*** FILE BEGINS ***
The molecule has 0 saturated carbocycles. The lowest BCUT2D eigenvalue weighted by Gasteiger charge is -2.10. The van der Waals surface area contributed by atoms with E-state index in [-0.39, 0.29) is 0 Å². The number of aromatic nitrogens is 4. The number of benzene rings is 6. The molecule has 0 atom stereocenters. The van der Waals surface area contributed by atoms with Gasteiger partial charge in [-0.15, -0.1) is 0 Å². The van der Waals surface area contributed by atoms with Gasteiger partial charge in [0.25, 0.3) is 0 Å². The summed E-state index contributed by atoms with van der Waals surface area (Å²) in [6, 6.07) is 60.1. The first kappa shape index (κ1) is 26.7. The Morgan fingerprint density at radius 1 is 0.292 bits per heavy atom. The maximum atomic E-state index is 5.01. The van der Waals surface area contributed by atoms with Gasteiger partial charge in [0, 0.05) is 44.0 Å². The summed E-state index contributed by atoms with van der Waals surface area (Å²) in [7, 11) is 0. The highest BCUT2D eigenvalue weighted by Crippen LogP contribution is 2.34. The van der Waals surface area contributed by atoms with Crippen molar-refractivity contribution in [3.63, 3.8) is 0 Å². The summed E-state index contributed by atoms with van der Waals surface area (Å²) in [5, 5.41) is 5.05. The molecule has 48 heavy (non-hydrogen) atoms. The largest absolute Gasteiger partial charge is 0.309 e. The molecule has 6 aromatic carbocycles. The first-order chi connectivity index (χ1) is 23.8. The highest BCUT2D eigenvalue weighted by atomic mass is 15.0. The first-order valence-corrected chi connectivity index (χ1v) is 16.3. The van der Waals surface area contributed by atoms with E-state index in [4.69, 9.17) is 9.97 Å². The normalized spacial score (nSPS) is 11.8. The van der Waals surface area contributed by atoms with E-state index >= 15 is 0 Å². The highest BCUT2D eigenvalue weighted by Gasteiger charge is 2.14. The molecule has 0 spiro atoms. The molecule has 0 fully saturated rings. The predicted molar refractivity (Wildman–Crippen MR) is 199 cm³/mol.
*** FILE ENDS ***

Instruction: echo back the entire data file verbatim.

The molecule has 0 saturated carbocycles. The lowest BCUT2D eigenvalue weighted by Gasteiger charge is -2.10. The van der Waals surface area contributed by atoms with E-state index in [-0.39, 0.29) is 0 Å². The number of aromatic nitrogens is 4. The number of benzene rings is 6. The molecule has 0 atom stereocenters. The van der Waals surface area contributed by atoms with Gasteiger partial charge in [-0.15, -0.1) is 0 Å². The van der Waals surface area contributed by atoms with Gasteiger partial charge in [0.25, 0.3) is 0 Å². The summed E-state index contributed by atoms with van der Waals surface area (Å²) in [6, 6.07) is 60.1. The first kappa shape index (κ1) is 26.7. The Morgan fingerprint density at radius 1 is 0.292 bits per heavy atom. The maximum atomic E-state index is 5.01. The van der Waals surface area contributed by atoms with Gasteiger partial charge in [0, 0.05) is 44.0 Å². The summed E-state index contributed by atoms with van der Waals surface area (Å²) in [7, 11) is 0. The highest BCUT2D eigenvalue weighted by Crippen LogP contribution is 2.34. The van der Waals surface area contributed by atoms with Crippen molar-refractivity contribution in [3.63, 3.8) is 0 Å². The summed E-state index contributed by atoms with van der Waals surface area (Å²) in [5, 5.41) is 5.05. The molecule has 48 heavy (non-hydrogen) atoms. The largest absolute Gasteiger partial charge is 0.309 e. The molecule has 6 aromatic carbocycles. The first-order chi connectivity index (χ1) is 23.8. The highest BCUT2D eigenvalue weighted by atomic mass is 15.0. The first-order valence-corrected chi connectivity index (χ1v) is 16.3. The van der Waals surface area contributed by atoms with E-state index in [4.69, 9.17) is 9.97 Å². The normalized spacial score (nSPS) is 11.8. The van der Waals surface area contributed by atoms with E-state index >= 15 is 0 Å². The highest BCUT2D eigenvalue weighted by Gasteiger charge is 2.14. The molecule has 0 spiro atoms. The molecule has 0 fully saturated rings. The predicted molar refractivity (Wildman–Crippen MR) is 199 cm³/mol.